Here we are. The days of the huge, multipart X-Men crossover events return with X-Men: Battle of the Atom #1. What will it be about? Will Doop be in it? Major Spoilers sat down and had a peek. Your review after the jump!
The art is incredible
Too much familiarity
Not enough given to want to buy more
X-MEN: BATTLE OF THE ATOM #1
Writer: Brian Michael Bendis
Artist: Frank Cho, Stuart Immonen, Wade Von Grawbadger
Letterer: VC’s Joe Caramagna
Colorist: Marte Gracia
Editor: Nick Lowe
Publisher: Marvel Comics
Cover Price: $3.99
Previously in X-Men: The original X-Men decided to stay in their future in hopes of preventing the horrible events caused by the present Cyclops. Confusing? Of course it is, otherwise it wouldn’t be an X-Men comic.
SENTINELS? CHECK. HORRIBLE FUTURE? CHECK
If there’s one thing I’ve learned from my X-Men readings, it’s that their future is never good. There’s always catastrophic devastation, mutants struggling for survival and, of course, Sentinels. It appears things haven’t changed much as Illyana Rasputin slips into the future, catching a glimpse of future X-Men battling Sentinels in a destroyed city area. The rest of the issue brings together the All-New X-Men and the Uncanny X-Men in Phoenix, AZ as a new mutant is destroying the town. Things get out of hand, Sentinels attack, young Scott Summers almost dies leading to the original X-Men being sent back to their original time. Of course this is interrupted by a heavily mutated Beast, monstrous Iceman, female Xorn, an incredibly old Deadpool and a few other characters I don’t recognize, coming through the portal to warn of a disastrous mistake that will end their species.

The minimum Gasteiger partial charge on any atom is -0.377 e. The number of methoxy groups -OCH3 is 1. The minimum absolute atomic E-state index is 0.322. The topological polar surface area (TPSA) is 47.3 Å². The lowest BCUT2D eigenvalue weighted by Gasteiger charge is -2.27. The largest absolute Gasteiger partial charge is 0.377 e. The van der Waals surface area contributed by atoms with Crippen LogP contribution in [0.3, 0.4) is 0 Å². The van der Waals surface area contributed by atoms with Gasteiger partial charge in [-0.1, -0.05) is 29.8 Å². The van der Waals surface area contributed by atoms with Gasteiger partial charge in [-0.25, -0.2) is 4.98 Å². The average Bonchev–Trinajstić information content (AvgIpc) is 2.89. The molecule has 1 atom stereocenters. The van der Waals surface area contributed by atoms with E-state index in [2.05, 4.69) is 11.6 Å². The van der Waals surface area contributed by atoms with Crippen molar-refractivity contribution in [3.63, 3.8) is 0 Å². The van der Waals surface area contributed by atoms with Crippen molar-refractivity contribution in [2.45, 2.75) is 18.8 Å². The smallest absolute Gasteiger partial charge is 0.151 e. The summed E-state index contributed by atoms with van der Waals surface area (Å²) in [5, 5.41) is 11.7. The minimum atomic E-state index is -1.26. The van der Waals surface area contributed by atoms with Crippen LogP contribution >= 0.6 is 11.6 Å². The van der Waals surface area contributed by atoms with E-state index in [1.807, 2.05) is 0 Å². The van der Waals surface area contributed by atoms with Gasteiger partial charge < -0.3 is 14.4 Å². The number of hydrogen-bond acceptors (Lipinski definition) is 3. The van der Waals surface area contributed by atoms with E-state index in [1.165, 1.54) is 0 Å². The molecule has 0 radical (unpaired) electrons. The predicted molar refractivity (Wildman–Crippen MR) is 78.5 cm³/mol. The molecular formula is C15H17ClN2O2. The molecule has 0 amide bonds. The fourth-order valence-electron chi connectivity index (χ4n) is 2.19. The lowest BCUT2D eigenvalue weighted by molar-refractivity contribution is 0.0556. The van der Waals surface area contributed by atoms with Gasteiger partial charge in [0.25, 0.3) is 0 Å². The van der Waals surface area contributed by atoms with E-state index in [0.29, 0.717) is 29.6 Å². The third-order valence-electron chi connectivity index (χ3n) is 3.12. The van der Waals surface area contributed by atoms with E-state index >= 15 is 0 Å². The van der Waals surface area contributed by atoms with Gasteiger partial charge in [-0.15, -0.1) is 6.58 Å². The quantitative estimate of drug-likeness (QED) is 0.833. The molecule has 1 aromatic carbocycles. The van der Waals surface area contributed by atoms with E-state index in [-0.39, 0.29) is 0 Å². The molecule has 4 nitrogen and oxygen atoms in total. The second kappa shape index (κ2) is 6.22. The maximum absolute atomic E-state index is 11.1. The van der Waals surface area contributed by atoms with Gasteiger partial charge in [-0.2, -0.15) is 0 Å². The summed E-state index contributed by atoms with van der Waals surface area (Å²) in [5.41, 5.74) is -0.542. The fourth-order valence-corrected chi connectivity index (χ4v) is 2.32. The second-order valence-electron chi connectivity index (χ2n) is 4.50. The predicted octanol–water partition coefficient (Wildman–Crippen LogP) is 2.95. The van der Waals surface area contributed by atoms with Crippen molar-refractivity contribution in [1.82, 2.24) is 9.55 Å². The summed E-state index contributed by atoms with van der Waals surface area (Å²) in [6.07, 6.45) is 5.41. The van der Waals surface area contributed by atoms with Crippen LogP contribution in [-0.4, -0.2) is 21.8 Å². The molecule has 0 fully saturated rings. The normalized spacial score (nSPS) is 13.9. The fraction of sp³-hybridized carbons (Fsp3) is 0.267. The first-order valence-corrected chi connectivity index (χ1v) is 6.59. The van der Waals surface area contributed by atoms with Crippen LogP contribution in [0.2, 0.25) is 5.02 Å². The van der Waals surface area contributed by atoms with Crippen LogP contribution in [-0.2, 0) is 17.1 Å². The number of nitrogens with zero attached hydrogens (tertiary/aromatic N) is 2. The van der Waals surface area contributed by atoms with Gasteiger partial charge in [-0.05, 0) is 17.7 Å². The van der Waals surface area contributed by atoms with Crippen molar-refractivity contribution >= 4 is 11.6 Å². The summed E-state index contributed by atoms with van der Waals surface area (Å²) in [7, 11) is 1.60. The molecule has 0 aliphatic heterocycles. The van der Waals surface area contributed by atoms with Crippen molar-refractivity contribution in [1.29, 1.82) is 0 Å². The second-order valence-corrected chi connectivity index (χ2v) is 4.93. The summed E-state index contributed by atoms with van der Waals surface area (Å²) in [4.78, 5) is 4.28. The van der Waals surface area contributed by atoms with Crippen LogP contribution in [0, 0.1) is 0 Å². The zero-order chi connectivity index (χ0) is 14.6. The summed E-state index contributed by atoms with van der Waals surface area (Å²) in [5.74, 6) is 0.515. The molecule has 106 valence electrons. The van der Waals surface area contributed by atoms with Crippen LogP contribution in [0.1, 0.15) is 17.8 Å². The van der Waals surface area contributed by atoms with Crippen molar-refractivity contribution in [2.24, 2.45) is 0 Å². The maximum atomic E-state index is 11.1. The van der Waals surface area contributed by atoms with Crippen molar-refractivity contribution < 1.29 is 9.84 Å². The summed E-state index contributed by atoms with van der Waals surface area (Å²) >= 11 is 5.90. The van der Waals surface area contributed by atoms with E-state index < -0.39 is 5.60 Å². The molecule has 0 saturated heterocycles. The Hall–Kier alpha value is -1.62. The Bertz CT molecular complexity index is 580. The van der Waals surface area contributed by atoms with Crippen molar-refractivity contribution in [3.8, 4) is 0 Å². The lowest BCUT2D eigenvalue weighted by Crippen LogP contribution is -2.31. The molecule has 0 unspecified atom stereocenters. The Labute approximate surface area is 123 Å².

As a first issue, this is a fairly solid one. It sets the stage, introduces all the key players and provides action, mystery and intrigue to hook the reader. I actually found it to be rather new reader friendly as a complete lack of understanding wouldn’t hinder the entire experience. The action and pace are quick and Bendis’ dialogue is restrained, allowing the events to drive the story. It was also nice to see the characters finally realize the devastating consequences of having past versions of themselves live in the present. Sadly, there is a slight sense of déjà vu. Once again, the X-Men are faced with a future where their species is on the brink of extinction and Sentinels are everywhere. For a new reader this may be exciting and fun, but a X-Men veteran will probably be disappointed. The big reveal at the end is appealing (old Deadpool is badass), but with this being a ten-part crossover, it’s not one I’m willing to spend $3.99 per issue on. Bendis may throw a curve ball, but so far, this feels very stale. That’s unfortunate because I’ve liked his rejuvenation of the X-Men franchise. Make no mistake, it’s a fun and enjoyable issue, but as a start to a (excessively unneeded) lengthy story, there’s little here that draws me into the event.
IT APPEARS DOOP TOOK UP BAKING
There is a panel in X-Men: Battle of the Atom #1 with Doop in a baker hat carrying a tray of cookies. That alone made my purchase worth every penny. The rest of the issue is as awesome as that image with Frank Cho and Stuart Immonen knocking it out of the park. Everything is a big spectacle and the whole issue looks kinetic. There may be a few too many splash pages for some but I like my X-Men stories looking grand. The two artist’s styles blend quite well and the change is hardly recognizable. These are big name artists on a big name title and they don’t disappoint.
BOTTOM LINE: I’LL READ MORE, NOT BUY
I enjoyed X-Men: Battle of the Atom #1 but there isn’t enough to make me want to buy more. The fact that this is part one of ten doesn’t help. The hook at the end will have me read the next few parts but I can’t justify spending money on it. There’s too much familiarity here and gives very little not seen before. The art is fantastic and certainly the best thing about the issue, supplying an epic look that the story promises to deliver. Even with the stellar artwork and Doop’s cameo, I have to give X-Men: Battle for the Atom #1 2.5 out of 5 stars.